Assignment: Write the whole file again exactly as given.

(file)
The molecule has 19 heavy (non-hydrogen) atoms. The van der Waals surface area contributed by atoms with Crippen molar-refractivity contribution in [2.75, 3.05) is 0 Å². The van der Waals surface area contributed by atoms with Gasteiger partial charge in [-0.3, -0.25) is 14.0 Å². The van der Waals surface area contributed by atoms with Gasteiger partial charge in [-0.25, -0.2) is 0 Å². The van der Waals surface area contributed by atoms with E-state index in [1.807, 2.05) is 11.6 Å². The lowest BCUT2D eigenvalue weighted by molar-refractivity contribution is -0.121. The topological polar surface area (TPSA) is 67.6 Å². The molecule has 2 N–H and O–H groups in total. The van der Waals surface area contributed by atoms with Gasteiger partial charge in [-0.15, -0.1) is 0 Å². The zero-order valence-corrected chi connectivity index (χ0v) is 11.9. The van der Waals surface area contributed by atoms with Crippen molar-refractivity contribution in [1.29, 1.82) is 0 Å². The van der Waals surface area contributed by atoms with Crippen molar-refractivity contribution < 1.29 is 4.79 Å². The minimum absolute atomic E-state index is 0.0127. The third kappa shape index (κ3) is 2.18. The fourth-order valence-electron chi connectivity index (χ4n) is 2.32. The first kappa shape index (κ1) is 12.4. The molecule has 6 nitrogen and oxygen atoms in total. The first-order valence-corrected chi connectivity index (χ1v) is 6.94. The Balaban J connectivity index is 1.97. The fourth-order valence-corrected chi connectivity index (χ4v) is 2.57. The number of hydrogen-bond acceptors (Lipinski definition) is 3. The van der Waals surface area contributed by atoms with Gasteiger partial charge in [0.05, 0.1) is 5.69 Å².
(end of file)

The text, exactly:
The molecule has 19 heavy (non-hydrogen) atoms. The van der Waals surface area contributed by atoms with Crippen molar-refractivity contribution in [2.75, 3.05) is 0 Å². The van der Waals surface area contributed by atoms with Gasteiger partial charge in [-0.3, -0.25) is 14.0 Å². The van der Waals surface area contributed by atoms with Gasteiger partial charge in [-0.25, -0.2) is 0 Å². The van der Waals surface area contributed by atoms with E-state index in [1.807, 2.05) is 11.6 Å². The lowest BCUT2D eigenvalue weighted by molar-refractivity contribution is -0.121. The topological polar surface area (TPSA) is 67.6 Å². The molecule has 2 N–H and O–H groups in total. The van der Waals surface area contributed by atoms with Gasteiger partial charge in [-0.15, -0.1) is 0 Å². The zero-order valence-corrected chi connectivity index (χ0v) is 11.9. The van der Waals surface area contributed by atoms with Crippen molar-refractivity contribution in [1.29, 1.82) is 0 Å². The van der Waals surface area contributed by atoms with Crippen molar-refractivity contribution < 1.29 is 4.79 Å². The minimum absolute atomic E-state index is 0.0127. The third kappa shape index (κ3) is 2.18. The fourth-order valence-electron chi connectivity index (χ4n) is 2.32. The first kappa shape index (κ1) is 12.4. The molecule has 6 nitrogen and oxygen atoms in total. The first-order valence-corrected chi connectivity index (χ1v) is 6.94. The Balaban J connectivity index is 1.97. The fourth-order valence-corrected chi connectivity index (χ4v) is 2.57. The number of hydrogen-bond acceptors (Lipinski definition) is 3. The van der Waals surface area contributed by atoms with Gasteiger partial charge in [0.05, 0.1) is 5.69 Å².